Thanks to some strange alchemy of hardscrabble mythology, Dennis Lehane source material, state-sanctioned tax breaks, production know-how, and the lifting of an 86-year-old curse that condemned all projects in the greater municipal area to abject failure, the Boston film industry has experienced an unprecedented boom over the last fifteen years, with crime films taking center stage. That means a lot of work for a lot of Boston actors, but it also means a lot of non-Boston actors being asked to perform a notoriously difficult accent.
Now, many brave souls have tried to capture that certain something that defines your Boston archetypes: the workaday criminal, the arrogant cop, the workaday cop, the street brawler, your uncle Mikey, your scumbag buddy Tommy who used to date Brenda but then Brenda’s sister Siobhan went away to UMass and got kicked out for selling weed and came home hot and then Tommy was with Siobhan all of a sudden. A few non-Bostonians have succeeded. See, most notably: Christian Bale as Dicky Eklund in The Fighter (2010), Jeremy Renner in The Town (2010), Robert Mitchum in The Friends of Eddie Coyle (1973) (more an attitude than an accent), and best of all Amy Ryan as the immortal Helene McCready in Gone Baby Gone (2007). By all means let’s celebrate what those actors achieved but in good New England form let’s also chastise the wicked.
Now, you might find a few other rankings similar to this one around the internet, but (1) none recognizes the integral connective tissue of crime, and (2) those people don’t know what the hell they’re talking about. (Here are a few surefire ways to figure out if the commentator you’re reading is full of crap about Boston accents: they use the word “Harvard” as a meaningful benchmark; they exhibit no familiarity with the name Yastrzemski; they went to Emerson.)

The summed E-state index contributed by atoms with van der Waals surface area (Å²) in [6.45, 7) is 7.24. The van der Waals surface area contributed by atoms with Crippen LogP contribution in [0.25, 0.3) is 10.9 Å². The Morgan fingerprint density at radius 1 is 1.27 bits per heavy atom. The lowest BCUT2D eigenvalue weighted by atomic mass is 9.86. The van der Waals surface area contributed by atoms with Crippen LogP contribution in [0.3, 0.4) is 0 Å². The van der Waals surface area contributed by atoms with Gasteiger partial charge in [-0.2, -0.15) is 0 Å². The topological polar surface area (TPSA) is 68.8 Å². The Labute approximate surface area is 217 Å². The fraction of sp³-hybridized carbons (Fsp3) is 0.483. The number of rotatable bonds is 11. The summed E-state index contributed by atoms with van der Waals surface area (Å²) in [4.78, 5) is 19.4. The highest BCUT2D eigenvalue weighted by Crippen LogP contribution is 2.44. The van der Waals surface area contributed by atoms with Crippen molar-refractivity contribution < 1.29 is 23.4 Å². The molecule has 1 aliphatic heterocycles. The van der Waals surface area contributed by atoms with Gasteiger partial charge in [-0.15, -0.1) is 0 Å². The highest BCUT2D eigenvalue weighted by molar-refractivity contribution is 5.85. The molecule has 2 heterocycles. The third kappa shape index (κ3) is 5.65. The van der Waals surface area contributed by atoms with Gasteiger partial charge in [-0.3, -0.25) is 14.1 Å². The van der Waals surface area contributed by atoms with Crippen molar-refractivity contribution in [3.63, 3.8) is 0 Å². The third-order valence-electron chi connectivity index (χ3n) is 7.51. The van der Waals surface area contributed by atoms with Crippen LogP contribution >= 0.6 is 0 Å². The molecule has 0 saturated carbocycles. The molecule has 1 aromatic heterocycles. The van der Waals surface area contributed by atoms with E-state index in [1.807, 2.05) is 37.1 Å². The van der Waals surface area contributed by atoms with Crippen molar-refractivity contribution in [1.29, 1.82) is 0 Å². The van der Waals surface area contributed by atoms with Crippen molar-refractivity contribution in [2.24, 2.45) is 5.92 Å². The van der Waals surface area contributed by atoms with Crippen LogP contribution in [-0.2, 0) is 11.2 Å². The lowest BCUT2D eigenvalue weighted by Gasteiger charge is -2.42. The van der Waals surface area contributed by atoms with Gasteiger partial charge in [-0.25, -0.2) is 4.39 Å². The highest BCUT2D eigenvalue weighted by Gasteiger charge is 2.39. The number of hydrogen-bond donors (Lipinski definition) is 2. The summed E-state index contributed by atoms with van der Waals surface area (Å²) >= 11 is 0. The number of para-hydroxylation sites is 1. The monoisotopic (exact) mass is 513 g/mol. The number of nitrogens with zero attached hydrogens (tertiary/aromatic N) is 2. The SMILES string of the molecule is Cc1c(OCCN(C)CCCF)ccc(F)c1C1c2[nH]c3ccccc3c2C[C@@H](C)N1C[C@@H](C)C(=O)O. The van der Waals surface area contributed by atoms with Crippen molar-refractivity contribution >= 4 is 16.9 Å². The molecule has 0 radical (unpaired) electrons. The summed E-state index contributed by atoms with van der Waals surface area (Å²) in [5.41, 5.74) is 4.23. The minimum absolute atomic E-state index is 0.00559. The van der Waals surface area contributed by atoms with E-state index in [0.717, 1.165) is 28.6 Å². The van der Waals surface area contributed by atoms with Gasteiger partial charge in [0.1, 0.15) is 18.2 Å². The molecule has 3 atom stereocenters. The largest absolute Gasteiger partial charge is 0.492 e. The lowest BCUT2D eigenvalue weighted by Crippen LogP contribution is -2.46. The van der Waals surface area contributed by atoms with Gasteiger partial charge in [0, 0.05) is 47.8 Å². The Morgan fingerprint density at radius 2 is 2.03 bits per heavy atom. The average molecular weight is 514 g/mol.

You might ask, is all this really necessary? Yes, it is. I’ve been watching Boston crime movies for the better part of my life and somebody made an ill-advised decision to give me a crime site to run, and I’m gonna run it like this is the bar at the Cape Cod Cafe on Main Street in Brockton and my Auntie El is down in the corner nursing a gimlet and my guy Derek is behind the bar and Timmy and Danny just showed up with scratch tickets. Here we go.
13. Jeff Bridges, Blown Away (1994)
The Dude isn’t supposed to be from Boston. He just isn’t. Bridges’s garbled accent is somewhat eclipsed by Tommy Lee Jones’s manic leprechaun voice or else he might rank even higher on the worst all-time list. But really this movie wasn’t about the dialogue anyway. It was about the bombs, and explosions don’t have culturally inherited regional idiosyncrasies. They just go boom.
12. Alec Baldwin, The Departed (2006)
This was actually a great decision on Baldwin’s part. His own native Long Island accent is closer to the Boston sound than most realize, so for his turn as a captain at the helm of a Staties task force, he just dials it up a bit and affects a bit more swagger than usual. Occasionally he’ll put some extra mustard on a dropped R, which makes the performance a little erratic but all the more entertaining. (Bonus: Recall that Baldwin’s 30 Rock character Jack Donaghy hales from “Sadchester, Massachusetts,” one of the greatest fictional towns ever named.)
11. Johnny Depp, Blow (2001)
The fact that a kid from Weymouth—George Jacob Jung—was ever a significant part of the Medellin Cartel is sort of beyond comprehension and frankly Depp owed it to himself, owed it to us all, to take a stab at that accent. He mostly comes up short, a little too exaggerated on the dropped Rs and missing all the other nuances that go into a good New England brogue. Depp would do a lot better fifteen years later playing Whitie Bulger in Black Mass, with some reasonably subtle accent work and a nice quiet lunatic menace to his rendition of the Winter Hill boss.
10. Martin Sheen, The Departed (2006)
Martin Sheen looks the part, there’s no denying it. He’s actually a dead ringer for my father. But then he opens his mouth and those dulcet Boston tones (look they’re dulcet to some of us) come out like a Public Gardens goose with a pack a day smokes habit. Somebody must have told Sheen about the flattened As—an oft-overlooked feature of the Boston accent (think bah-throom instead of bath-room), and then that’s all he can think about. It’s a solid overall performance, maybe the best in the film, but with the accent he loses the forest for the trees.
9. Mel Gibson, Edge of Darkness (2010)